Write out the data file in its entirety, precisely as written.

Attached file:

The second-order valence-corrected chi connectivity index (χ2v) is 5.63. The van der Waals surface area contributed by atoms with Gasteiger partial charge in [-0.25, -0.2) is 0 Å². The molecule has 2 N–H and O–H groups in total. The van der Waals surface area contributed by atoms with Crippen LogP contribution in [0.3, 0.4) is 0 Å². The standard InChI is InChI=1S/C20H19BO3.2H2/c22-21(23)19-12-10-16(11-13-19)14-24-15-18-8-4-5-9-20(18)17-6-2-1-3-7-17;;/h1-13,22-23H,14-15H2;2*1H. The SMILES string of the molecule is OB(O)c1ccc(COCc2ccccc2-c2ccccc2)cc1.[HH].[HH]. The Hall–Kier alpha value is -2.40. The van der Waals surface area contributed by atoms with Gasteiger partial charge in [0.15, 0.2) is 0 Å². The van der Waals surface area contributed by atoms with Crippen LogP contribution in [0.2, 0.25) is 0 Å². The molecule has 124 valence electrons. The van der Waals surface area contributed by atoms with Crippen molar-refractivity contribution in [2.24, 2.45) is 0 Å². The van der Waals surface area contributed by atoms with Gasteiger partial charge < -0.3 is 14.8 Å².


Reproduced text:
The second-order valence-corrected chi connectivity index (χ2v) is 5.63. The van der Waals surface area contributed by atoms with Gasteiger partial charge in [-0.25, -0.2) is 0 Å². The molecule has 2 N–H and O–H groups in total. The van der Waals surface area contributed by atoms with Crippen LogP contribution in [0.3, 0.4) is 0 Å². The standard InChI is InChI=1S/C20H19BO3.2H2/c22-21(23)19-12-10-16(11-13-19)14-24-15-18-8-4-5-9-20(18)17-6-2-1-3-7-17;;/h1-13,22-23H,14-15H2;2*1H. The SMILES string of the molecule is OB(O)c1ccc(COCc2ccccc2-c2ccccc2)cc1.[HH].[HH]. The Hall–Kier alpha value is -2.40. The van der Waals surface area contributed by atoms with Gasteiger partial charge in [0.15, 0.2) is 0 Å². The van der Waals surface area contributed by atoms with Crippen LogP contribution in [0.2, 0.25) is 0 Å². The molecule has 124 valence electrons. The van der Waals surface area contributed by atoms with Crippen molar-refractivity contribution in [2.24, 2.45) is 0 Å². The van der Waals surface area contributed by atoms with Gasteiger partial charge < -0.3 is 14.8 Å².